Chapter 23 Dupuytren′s Contracture
ADVANTAGES OF WALANT VERSUS SEDATION AND TOURNIQUET IN DUPUYTREN′S CONTRACTURE
With the wide awake approach, you can see how much active extension the patient can really achieve after cord resection and before the skin is closed. You and the patient both find out during surgery whether or not the patient is likely to regain full active extension, thus avoiding the patient′s having unrealistic expectations after surgery.
Many of these patients are older and could have problems with general anesthesia and sedation because of medical comorbidities. With WALANT, they will just get up and go home as they do after they have a dental procedure.
Patients get to see that the cord and nodule are gone as they watch themselves moving their fingers through a full range of motion before the skin is closed. They realize that their fingers can work well once they get past the postoperative discomfort and stiffness.1,2
Procedures requiring correction of multiple digits and revisions are not time limited by the use of a tourniquet.
When a patient is being treated for recurrent Dupuytren′s contracture, his or her mindset may be quite different than during a primary surgery for the condition. The patient may feel that during the initial repair there was minimal follow-up and perhaps not enough discussion about the fact that the disease would likely recur in the future. The wide awake procedure allows you to have a prolonged consultation with the patient during the surgery to discuss the recurrent nature of this condition and postoperative rehabilitation options.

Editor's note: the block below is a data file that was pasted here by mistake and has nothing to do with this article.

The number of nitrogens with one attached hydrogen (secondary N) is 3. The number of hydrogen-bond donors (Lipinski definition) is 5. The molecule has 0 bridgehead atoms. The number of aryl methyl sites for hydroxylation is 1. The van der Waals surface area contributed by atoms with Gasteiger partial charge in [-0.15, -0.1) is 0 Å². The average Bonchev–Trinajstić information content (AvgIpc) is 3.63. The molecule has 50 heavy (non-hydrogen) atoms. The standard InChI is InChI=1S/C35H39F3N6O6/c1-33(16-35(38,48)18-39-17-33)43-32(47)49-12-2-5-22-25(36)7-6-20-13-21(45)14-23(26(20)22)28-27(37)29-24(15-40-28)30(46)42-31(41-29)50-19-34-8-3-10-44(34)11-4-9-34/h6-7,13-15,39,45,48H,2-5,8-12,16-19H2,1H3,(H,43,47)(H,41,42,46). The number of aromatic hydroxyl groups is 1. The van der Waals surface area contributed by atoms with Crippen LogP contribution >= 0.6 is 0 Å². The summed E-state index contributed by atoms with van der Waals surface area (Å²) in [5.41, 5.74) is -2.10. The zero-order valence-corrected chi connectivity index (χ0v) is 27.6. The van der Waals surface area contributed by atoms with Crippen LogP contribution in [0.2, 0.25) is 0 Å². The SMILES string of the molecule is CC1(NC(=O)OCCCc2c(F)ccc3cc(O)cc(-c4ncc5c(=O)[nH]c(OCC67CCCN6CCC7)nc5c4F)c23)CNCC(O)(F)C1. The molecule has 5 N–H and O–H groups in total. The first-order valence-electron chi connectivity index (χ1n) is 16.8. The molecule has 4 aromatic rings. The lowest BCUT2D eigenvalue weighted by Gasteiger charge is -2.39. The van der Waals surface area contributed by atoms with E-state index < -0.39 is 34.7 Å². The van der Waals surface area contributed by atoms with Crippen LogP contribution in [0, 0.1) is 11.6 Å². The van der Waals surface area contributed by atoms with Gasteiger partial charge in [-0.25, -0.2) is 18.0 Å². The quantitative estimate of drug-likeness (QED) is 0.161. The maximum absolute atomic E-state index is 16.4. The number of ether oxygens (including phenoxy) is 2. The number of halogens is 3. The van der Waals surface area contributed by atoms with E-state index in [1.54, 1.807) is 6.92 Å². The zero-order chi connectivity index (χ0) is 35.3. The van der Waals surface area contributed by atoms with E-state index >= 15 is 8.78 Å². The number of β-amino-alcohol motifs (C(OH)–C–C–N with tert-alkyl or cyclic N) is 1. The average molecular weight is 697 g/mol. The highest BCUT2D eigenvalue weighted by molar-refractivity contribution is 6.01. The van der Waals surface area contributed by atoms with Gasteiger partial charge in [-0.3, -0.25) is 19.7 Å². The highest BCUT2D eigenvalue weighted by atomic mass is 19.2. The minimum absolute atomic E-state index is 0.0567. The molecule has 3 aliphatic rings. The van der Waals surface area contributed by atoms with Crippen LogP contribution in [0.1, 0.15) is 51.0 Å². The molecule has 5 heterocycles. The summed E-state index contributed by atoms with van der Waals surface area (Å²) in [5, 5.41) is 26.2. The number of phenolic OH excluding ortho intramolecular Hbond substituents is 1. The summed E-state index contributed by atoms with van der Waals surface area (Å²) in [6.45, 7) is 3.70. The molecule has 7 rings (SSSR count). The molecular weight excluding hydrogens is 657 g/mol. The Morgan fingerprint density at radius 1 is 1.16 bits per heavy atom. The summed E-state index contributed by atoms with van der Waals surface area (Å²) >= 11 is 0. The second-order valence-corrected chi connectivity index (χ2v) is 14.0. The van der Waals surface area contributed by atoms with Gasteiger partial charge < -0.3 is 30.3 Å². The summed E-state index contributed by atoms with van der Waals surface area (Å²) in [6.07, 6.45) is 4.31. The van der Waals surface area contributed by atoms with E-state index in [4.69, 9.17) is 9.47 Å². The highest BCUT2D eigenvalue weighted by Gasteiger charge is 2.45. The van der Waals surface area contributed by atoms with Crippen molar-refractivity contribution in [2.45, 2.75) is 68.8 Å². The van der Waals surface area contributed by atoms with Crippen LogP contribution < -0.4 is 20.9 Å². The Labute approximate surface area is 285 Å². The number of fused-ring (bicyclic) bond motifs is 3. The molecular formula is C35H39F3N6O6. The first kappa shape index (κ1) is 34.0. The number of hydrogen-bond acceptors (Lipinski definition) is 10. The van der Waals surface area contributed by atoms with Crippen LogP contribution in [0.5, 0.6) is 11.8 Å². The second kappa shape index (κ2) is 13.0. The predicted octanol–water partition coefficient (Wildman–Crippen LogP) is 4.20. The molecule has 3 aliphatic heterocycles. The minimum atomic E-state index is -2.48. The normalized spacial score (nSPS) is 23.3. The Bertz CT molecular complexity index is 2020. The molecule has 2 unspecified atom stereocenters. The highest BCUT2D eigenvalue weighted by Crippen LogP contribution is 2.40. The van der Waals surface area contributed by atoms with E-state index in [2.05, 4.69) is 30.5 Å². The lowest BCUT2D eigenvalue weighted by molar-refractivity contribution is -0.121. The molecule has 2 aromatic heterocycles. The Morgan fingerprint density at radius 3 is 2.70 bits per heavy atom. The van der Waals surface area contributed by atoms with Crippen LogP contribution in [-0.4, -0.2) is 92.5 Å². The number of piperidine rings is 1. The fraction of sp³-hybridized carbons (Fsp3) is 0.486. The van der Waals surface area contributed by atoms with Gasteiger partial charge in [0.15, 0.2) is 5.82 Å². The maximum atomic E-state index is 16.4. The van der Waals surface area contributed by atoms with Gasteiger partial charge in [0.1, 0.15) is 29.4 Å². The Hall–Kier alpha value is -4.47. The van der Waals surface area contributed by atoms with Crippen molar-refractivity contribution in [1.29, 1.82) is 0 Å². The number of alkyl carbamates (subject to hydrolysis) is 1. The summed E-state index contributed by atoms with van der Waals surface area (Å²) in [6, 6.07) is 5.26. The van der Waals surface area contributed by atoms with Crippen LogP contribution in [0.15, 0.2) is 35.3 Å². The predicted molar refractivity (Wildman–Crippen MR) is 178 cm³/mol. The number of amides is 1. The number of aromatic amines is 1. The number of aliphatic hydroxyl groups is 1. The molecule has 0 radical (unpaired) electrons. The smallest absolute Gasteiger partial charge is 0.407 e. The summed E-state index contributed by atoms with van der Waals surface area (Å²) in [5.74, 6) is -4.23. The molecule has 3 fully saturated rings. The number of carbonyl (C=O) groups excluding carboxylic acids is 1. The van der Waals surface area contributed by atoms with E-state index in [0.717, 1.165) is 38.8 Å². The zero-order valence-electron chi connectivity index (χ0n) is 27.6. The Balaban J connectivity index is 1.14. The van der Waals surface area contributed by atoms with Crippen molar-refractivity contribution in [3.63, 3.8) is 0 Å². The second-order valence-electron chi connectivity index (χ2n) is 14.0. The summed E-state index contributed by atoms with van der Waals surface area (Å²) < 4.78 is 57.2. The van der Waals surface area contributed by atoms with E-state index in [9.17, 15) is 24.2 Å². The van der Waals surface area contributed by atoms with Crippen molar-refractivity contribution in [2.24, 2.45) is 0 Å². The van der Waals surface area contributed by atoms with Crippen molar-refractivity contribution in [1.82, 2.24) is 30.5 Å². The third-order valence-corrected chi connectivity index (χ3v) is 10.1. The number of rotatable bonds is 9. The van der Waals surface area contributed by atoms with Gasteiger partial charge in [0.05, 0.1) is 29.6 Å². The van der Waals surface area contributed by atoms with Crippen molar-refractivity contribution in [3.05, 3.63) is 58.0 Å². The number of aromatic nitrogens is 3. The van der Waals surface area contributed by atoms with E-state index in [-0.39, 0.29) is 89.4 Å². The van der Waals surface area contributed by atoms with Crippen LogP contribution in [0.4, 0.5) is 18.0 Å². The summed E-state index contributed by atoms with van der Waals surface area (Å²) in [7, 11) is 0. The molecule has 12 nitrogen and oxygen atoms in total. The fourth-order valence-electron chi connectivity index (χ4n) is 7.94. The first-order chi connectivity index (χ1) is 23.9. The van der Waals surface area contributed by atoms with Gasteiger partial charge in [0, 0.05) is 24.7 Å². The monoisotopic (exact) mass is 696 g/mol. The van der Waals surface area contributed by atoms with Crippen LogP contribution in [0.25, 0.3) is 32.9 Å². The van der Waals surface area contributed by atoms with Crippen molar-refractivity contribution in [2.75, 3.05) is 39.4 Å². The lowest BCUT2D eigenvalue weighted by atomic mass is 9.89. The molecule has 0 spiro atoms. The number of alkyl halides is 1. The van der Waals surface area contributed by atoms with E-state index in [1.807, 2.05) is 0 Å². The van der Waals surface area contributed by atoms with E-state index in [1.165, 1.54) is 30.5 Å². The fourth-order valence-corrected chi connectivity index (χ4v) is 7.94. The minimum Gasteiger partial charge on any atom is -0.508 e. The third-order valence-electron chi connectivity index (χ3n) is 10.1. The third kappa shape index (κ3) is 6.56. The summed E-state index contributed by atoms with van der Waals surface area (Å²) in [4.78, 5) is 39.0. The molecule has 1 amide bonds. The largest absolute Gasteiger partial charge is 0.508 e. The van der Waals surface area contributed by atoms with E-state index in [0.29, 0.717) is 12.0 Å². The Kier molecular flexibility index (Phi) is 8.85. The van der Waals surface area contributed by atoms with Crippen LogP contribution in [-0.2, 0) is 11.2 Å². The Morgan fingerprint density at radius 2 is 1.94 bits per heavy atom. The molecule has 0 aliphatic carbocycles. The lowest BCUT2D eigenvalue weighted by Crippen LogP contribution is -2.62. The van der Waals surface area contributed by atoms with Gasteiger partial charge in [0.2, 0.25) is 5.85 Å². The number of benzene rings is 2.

All of the general advantages listed in Chapter 2 apply to both the surgeon and the patient.
WHERE TO INJECT THE LOCAL ANESTHETIC FOR DUPUYTREN′S CONTRACTURE
See Chapter 1, Atlas, for more illustrations of the anatomy of diffusion of tumescent local anesthetic in the forearm, wrist, and hand.